While many students are exposed to BOOK IT! in public schools, it's available to homeschoolers too. The program runs from October 1 through March 31 each year, and students ages 5 to 12 (grades K to 6) are eligible to participate. BOOK IT! prohibits clubs and other such non-school groups from participating, suggesting that this could dilute the value of the rewards. The program is also available to virtual and online schools, with the proper paperwork.

In its first few decades, BOOK IT! kids recorded their reading with paper logbooks—and that's still an option. But there's an app for that, too. The app syncs student progress with a teacher dashboard, allowing teachers to keep track of ongoing participation.


The BOOK IT! FAQ explicitly prohibits "group redemptions and parties," including class pizza parties. The guidelines say:

"An important part of the BOOK IT! Program is individual recognition of your students for meeting their reading goals and our team members are trained to provide individual recognition."


A vintage BOOK-IT pin from 1985.
The 1985 BOOK-IT! pin.

Vintage BOOK IT! promo items appear to be slightly collectible, especially the logo button which debuted in 1985. eBay has dozens of pins dating from the '80s and '90s—you can even see how the logo design changed over the years.


For a brand based on reading and pizza, the official BOOK IT! store takes the merchandise to a slightly odd place. With USB car chargers, magnetic fridge clips, and squeezable dart rockets, you'd be forgiven for thinking BOOK IT! was aimed at grownups.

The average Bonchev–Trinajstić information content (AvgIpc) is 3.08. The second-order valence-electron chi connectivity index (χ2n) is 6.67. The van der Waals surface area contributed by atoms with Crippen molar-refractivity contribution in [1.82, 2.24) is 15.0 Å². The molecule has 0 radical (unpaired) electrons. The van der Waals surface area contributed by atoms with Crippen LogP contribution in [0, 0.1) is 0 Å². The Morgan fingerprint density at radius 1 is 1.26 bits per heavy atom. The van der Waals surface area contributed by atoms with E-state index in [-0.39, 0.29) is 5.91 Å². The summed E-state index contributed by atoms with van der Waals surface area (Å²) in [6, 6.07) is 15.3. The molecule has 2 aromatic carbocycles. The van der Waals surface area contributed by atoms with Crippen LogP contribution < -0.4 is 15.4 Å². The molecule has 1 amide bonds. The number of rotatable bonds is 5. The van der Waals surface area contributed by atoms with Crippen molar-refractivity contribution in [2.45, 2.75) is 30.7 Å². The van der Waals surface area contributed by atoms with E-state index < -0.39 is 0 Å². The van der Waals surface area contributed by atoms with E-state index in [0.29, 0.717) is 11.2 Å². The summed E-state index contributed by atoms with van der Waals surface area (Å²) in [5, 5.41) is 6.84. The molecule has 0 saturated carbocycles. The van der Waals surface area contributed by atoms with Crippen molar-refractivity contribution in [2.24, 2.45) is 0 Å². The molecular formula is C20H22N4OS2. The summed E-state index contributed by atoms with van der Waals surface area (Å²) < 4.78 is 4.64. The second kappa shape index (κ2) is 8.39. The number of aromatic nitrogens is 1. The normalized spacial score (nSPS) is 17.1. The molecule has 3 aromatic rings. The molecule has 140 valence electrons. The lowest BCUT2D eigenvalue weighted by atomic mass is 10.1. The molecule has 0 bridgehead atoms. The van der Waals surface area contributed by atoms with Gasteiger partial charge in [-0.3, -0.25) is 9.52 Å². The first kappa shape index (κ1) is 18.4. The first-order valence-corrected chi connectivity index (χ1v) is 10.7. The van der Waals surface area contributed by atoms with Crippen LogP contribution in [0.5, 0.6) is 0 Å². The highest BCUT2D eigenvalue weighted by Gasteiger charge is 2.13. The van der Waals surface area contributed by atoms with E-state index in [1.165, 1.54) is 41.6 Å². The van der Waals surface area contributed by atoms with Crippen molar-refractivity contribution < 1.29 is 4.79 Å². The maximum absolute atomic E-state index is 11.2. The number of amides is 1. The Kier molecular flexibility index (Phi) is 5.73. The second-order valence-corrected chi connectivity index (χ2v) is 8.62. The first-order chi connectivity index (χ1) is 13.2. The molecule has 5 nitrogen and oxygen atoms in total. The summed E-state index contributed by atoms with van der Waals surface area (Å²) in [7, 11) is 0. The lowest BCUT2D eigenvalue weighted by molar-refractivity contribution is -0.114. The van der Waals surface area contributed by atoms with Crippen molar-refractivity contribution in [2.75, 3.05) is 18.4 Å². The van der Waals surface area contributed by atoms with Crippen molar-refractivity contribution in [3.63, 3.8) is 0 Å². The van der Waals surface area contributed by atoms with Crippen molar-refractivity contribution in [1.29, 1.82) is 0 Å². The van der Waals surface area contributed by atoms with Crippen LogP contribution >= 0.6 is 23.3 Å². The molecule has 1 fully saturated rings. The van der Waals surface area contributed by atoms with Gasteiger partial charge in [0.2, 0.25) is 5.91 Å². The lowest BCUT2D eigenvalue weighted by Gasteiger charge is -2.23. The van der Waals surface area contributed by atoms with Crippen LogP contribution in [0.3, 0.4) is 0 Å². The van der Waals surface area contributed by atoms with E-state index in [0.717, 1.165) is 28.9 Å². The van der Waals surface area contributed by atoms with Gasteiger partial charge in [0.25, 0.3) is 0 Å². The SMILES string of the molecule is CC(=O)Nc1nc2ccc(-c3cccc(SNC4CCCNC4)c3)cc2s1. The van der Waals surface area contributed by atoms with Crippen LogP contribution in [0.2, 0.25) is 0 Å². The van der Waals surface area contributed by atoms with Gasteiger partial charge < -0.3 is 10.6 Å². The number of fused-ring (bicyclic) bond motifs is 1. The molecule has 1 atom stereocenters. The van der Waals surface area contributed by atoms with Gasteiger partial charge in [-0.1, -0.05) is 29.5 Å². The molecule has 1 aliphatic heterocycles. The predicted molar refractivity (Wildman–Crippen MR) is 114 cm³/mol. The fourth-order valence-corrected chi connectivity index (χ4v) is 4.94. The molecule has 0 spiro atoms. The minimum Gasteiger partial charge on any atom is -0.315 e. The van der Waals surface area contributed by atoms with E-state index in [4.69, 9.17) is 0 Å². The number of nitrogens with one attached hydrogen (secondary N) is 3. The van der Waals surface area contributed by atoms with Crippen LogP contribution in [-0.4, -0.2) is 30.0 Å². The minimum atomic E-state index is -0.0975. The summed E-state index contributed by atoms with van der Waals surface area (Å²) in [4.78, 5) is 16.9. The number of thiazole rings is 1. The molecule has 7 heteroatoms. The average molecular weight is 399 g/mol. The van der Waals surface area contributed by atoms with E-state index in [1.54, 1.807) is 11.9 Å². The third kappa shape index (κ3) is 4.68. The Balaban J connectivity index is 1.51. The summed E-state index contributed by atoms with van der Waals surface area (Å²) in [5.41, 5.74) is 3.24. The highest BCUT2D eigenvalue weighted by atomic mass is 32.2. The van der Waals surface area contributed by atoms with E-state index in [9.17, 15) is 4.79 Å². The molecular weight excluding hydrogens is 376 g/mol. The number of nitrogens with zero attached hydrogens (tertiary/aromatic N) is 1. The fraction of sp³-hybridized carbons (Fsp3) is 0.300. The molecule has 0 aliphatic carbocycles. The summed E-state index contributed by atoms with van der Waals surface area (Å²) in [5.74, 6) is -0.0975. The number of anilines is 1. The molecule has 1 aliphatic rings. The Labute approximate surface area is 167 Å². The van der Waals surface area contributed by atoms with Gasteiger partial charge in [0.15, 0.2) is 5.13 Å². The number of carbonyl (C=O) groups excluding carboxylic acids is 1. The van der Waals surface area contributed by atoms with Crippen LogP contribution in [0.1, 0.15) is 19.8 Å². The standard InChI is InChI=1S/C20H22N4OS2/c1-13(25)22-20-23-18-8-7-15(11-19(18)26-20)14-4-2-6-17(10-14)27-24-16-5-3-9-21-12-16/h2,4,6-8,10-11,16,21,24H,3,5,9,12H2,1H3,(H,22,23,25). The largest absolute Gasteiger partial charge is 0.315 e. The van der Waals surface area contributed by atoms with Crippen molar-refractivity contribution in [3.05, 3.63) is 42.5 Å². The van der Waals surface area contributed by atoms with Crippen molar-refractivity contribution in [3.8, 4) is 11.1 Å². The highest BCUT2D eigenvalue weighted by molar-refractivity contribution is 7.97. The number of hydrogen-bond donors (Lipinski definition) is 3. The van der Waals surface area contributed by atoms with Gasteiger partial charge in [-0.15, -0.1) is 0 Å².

On the other hand, they also carry the "retro" t-shirt design and reader awards, which are great for kids.


In 1999, a paper studying BOOK IT! was published. Entitled "Effects of extrinsic reinforcement for reading during childhood on reported reading habits of college students" (Psychological Record, 1999, by Flora, S. R., & Flora, D. B. [PDF]), the paper examined how pizza functioned as an extrinsic reward for reading. In other words, although reading carries intrinsic rewards like enjoying the story, the addition of extrinsic motivators like pizza or money (not part of the BOOK IT! program) can affect students' reading behavior. The study sought to determine whether those extrinsic rewards negatively affected later reading behavior—the concern being that perhaps without pizza or cash, students might stop reading.

From the paper's abstract (emphasis added):

Neither being reinforced with money or pizzas increased or decreased the amount college students read nor influenced their intrinsic motivation for reading. Answers to direct questions about BOOK IT! and parental pay for reading suggest that when a child is extrinsically reinforced for reading the child will increase the amount read, enjoyment of reading may increase, and if they do not yet know how to read fluently, the programs may help the child to learn to read. These results provide no support for the myth that extrinsic rewards for reading undermine intrinsic interest in reading. Rather, extrinsic rewards for reading set the conditions where intrinsic motivation for reading may develop.


In 2011, BOOK IT!'s "America's Biggest Bedtime Story" program presented Justin Bieber reading The Cat in the Hat by Dr. Seuss. The program exists to encourage parents to read bedtime stories to their kids. Bieber read the story to benefit the Pencils of Promise charity. The next year, BOOK IT! recruited Tim Tebow to read Green Eggs and Ham. (Back in 2007, John Lithgow kicked off the trend, reading his own kids' book, The Remarkable Farkle McBride.)